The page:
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Why you should start sex education at three years old


Children accessing adult content online is a complex issue, Rosa Sanau a marriage and family therapist and Director at Marama Therapy, says.“If we ask the ‘why’, it comes down to affordability, accessibility and anonymity. Bundles are cheap. One does not need to go look for X-rated magazines. You don’t even need to know the other person on the line.”The deeper issue, however, and the most crucial, is the relationship between the children and their parents, and the nature of the sexual education they received.“Insufficient sexual education is a big factor,” Rosa says. “Child sex education begins with the knowledge that this is a collective responsibility but moreso for the parent. We cannot depend on schools, that teachers will teach them this.”Is there a right time to begin teaching a child about sex?“As soon as the child can speak,” Rosa says. “Right from the age of three years. Most parents wait until their child is on the onset of puberty, then it hits them, my girl just started their period, or my son’s voice is getting deeper. I need to start telling them about sex and contraceptives and getting pregnant.”“But if we begin at age three, when the child is starting to recognize themselves and to express themselves, it helps us to begin to build on the information we impart. We can give progressive, age-appropriate information. It opens up channels of communication so that you’re not bombarding your child with ‘Do Not’ or ‘If you do this, this will come to you’ rules.”Rosa explains: “Age-appropriate information looks like this: At age three, you are beginning to help them know their body parts. Name body parts. Name what they can or cannot do with those body parts. Something as simple as the nursery school rhyme ‘These are my body parts’, which you can sing with them even as you bathe them.”“You can tell them, for example, “Please rinse your private parts”. You’re also teaching them boundaries, telling them that even me, as your parent, if you do not want mummy to tickle you, you can say no. You’re modelling that and telling them that if someone tries to do this and that, you can run, shout, kick them, say no and come and tell mummy.”The driving factor behind this constant communication is the relationship you’re building with the child, and the values you’re imparting in them.“Sexual education needs to exist as a continuation of your relationship with them. It’s tied to the heart connection you have with them, the values and conviction you’re teaching them. Honesty, integrity, abstinence. You teach these are values, not as things to preach to them not to do.That way, they understand the benefits of having such values, and they develop healthy sexuality, not as a deterrent.”So, what can a parent do when their child displays curiosity about sex?“There is a healthy sexual curiosity,” Rosa advises. “but not curiosity for mature content. It needs to be age-appropriate.“Answer questions honestly and openly as you can. Let it be a conversation, an ongoing one rather than a one-time conference. You want to be your child’s first line of information.”More importantly, you want your child to understand that you are on their team.“Think about it. How can I help my child see that I’m on their team. Even if I monitor their activity, I am on their side, and I am just trying to keep them safe. Even when I put on parental controls, setting specific internet times and other rules, I am doing it to protect them and their digital footprint. If I cannot communicate that, I might need to examine what underlying issues I am dealing with.”“Let them know, this is how I would feel if you were hurt. This is the impact of watching porn, these are the longterm effects. I’m just trying to protect you. Communicate this to them, rather than castigating them.”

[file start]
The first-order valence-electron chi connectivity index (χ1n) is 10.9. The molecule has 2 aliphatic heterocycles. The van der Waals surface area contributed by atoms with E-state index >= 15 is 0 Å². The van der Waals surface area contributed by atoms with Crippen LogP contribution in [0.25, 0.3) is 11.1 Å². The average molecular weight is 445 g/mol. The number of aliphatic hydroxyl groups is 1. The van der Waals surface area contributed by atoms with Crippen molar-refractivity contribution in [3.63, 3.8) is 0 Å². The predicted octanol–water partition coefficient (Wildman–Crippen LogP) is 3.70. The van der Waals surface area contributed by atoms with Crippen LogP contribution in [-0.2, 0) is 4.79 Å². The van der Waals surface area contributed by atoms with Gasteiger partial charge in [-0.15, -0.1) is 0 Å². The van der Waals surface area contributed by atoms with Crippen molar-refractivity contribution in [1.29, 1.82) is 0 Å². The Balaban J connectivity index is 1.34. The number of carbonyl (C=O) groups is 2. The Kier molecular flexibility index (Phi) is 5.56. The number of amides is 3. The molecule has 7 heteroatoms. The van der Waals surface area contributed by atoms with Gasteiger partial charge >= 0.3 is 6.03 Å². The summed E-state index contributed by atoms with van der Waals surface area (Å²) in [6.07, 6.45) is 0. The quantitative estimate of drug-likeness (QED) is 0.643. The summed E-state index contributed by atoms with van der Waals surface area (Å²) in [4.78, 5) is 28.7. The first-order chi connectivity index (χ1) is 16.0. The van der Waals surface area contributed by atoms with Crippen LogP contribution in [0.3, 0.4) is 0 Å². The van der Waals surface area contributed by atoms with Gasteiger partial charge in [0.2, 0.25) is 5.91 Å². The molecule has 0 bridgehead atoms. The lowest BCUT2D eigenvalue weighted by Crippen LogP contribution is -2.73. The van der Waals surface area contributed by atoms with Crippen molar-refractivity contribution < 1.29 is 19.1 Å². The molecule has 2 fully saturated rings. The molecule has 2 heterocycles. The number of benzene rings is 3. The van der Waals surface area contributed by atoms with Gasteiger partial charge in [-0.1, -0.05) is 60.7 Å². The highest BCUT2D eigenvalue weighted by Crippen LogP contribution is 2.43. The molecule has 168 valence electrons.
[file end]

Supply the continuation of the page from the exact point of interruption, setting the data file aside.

— Brian Guserwa

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